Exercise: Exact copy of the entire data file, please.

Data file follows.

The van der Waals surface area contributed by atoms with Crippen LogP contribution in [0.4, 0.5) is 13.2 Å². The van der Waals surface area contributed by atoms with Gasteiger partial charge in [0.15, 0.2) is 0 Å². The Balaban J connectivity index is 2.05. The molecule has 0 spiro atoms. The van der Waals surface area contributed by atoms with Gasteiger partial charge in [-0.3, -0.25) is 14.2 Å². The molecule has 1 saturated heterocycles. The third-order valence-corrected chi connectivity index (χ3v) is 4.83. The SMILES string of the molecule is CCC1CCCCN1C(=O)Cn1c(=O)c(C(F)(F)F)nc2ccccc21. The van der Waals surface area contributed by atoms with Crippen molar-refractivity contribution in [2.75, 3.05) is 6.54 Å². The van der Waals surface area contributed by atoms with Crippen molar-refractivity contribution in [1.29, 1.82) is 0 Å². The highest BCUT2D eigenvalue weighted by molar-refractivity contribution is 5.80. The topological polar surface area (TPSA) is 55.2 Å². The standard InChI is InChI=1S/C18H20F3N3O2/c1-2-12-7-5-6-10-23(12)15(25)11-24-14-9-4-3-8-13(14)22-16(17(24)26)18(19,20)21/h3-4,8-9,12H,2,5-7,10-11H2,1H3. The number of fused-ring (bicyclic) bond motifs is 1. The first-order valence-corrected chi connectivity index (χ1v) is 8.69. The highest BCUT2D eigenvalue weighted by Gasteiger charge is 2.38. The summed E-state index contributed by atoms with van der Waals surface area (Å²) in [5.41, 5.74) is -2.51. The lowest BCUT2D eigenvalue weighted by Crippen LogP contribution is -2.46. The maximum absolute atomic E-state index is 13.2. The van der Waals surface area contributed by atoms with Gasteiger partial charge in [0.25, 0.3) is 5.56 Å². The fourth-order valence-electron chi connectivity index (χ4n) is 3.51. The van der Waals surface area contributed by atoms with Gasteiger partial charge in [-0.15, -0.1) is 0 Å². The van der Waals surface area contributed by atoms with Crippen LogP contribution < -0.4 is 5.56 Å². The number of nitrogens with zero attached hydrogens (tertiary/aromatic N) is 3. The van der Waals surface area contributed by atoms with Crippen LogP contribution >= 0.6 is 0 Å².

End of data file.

The van der Waals surface area contributed by atoms with Crippen LogP contribution in [0.4, 0.5) is 13.2 Å². The van der Waals surface area contributed by atoms with Gasteiger partial charge in [0.15, 0.2) is 0 Å². The Balaban J connectivity index is 2.05. The molecule has 0 spiro atoms. The van der Waals surface area contributed by atoms with Gasteiger partial charge in [-0.3, -0.25) is 14.2 Å². The molecule has 1 saturated heterocycles. The third-order valence-corrected chi connectivity index (χ3v) is 4.83. The SMILES string of the molecule is CCC1CCCCN1C(=O)Cn1c(=O)c(C(F)(F)F)nc2ccccc21. The van der Waals surface area contributed by atoms with Crippen molar-refractivity contribution in [2.75, 3.05) is 6.54 Å². The van der Waals surface area contributed by atoms with Crippen molar-refractivity contribution in [1.29, 1.82) is 0 Å². The highest BCUT2D eigenvalue weighted by molar-refractivity contribution is 5.80. The topological polar surface area (TPSA) is 55.2 Å². The standard InChI is InChI=1S/C18H20F3N3O2/c1-2-12-7-5-6-10-23(12)15(25)11-24-14-9-4-3-8-13(14)22-16(17(24)26)18(19,20)21/h3-4,8-9,12H,2,5-7,10-11H2,1H3. The number of fused-ring (bicyclic) bond motifs is 1. The first-order valence-corrected chi connectivity index (χ1v) is 8.69. The highest BCUT2D eigenvalue weighted by Gasteiger charge is 2.38. The summed E-state index contributed by atoms with van der Waals surface area (Å²) in [5.41, 5.74) is -2.51. The lowest BCUT2D eigenvalue weighted by Crippen LogP contribution is -2.46. The maximum absolute atomic E-state index is 13.2. The van der Waals surface area contributed by atoms with Gasteiger partial charge in [0.25, 0.3) is 5.56 Å². The fourth-order valence-electron chi connectivity index (χ4n) is 3.51. The van der Waals surface area contributed by atoms with Gasteiger partial charge in [-0.15, -0.1) is 0 Å². The van der Waals surface area contributed by atoms with Crippen LogP contribution < -0.4 is 5.56 Å². The number of nitrogens with zero attached hydrogens (tertiary/aromatic N) is 3. The van der Waals surface area contributed by atoms with Crippen LogP contribution >= 0.6 is 0 Å².